So we know the upside of type definitions is that you get compile time checks and editor awesomeness for the code that uses external libraries… but what are the downsides?
Well, one constant rub with type definitions is finding one written in the latest version of TypeScript that matches the version of the external library you are using… and that stays up to date with that library. If you are “pretty much the latest version of everything” you are usually in the most supported zone – but if you are using a slightly older version you may begin to struggle. You also have to co-ordinate updating the library and the definition in order for the auto-completion and compile-time checks to actually be correct… and this is the part I dislike.
When you call your TypeScript code from your other TypeScript code, you are dealing with the truth. Even when a type is inferred (which should be as often as possible), it will be inferred correctly. The thing with type definitions is that there is no guarantee they will match the real code. Sure, the Definitely Typed team have a strong suite of tests, but so do you right?
So maybe the bad parts of type definitions will outweigh their benefits in some cases.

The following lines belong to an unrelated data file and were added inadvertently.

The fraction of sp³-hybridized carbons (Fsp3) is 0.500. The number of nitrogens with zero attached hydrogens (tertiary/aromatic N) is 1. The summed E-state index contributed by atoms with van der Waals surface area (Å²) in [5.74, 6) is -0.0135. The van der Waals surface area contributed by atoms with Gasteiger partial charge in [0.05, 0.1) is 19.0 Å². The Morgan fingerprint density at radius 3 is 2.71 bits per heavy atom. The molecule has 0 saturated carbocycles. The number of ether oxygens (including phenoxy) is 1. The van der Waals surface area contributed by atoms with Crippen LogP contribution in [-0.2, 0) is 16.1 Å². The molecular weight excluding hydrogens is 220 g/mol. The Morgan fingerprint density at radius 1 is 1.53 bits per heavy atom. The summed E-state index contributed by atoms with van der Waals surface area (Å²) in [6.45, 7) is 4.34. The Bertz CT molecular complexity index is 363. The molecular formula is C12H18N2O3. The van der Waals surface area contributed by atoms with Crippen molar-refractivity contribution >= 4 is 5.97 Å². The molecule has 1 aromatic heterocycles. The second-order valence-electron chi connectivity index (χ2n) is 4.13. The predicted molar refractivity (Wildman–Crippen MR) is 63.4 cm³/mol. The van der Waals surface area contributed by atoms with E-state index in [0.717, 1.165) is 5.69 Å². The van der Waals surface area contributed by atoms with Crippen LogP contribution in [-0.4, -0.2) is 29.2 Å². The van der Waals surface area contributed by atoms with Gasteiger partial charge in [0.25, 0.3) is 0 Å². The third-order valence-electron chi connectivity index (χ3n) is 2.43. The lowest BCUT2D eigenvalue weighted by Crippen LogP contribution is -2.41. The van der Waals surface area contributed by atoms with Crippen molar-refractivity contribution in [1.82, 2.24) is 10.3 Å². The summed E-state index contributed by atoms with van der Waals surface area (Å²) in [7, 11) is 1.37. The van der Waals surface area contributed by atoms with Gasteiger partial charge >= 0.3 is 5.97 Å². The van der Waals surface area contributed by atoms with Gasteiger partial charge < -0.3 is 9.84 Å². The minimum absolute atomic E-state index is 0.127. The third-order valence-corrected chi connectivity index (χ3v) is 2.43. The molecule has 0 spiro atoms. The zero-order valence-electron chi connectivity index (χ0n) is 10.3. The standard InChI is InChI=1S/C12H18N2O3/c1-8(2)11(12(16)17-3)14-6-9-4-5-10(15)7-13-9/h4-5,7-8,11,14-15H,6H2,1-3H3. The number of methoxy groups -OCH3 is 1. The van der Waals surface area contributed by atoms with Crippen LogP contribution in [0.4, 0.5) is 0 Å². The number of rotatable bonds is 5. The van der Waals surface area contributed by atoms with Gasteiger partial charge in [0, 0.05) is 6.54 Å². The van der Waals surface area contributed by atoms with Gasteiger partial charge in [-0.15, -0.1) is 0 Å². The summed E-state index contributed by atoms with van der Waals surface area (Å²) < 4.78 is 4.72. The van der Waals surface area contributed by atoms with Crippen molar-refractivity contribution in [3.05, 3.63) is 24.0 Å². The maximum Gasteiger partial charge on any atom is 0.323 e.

There are other ways of handling these external libraries. Firstly, you can simply ignore them…
declare var $: any;
You can take this a step further, and isolate them from your application (in the case of some frameworks, this will be next-to-impossible, but in many cases you can simply put the external library behind your own TypeScript class and use that class to expose the parts you need. You get full “proper” TypeScript goodness when calling this class, and within the class you can decide how much type information will make economic sense (for example, none).
So maybe you don’t need to find type definitions for every external library you use… maybe you can do without it. You should at least consider it before downloading your next type definition.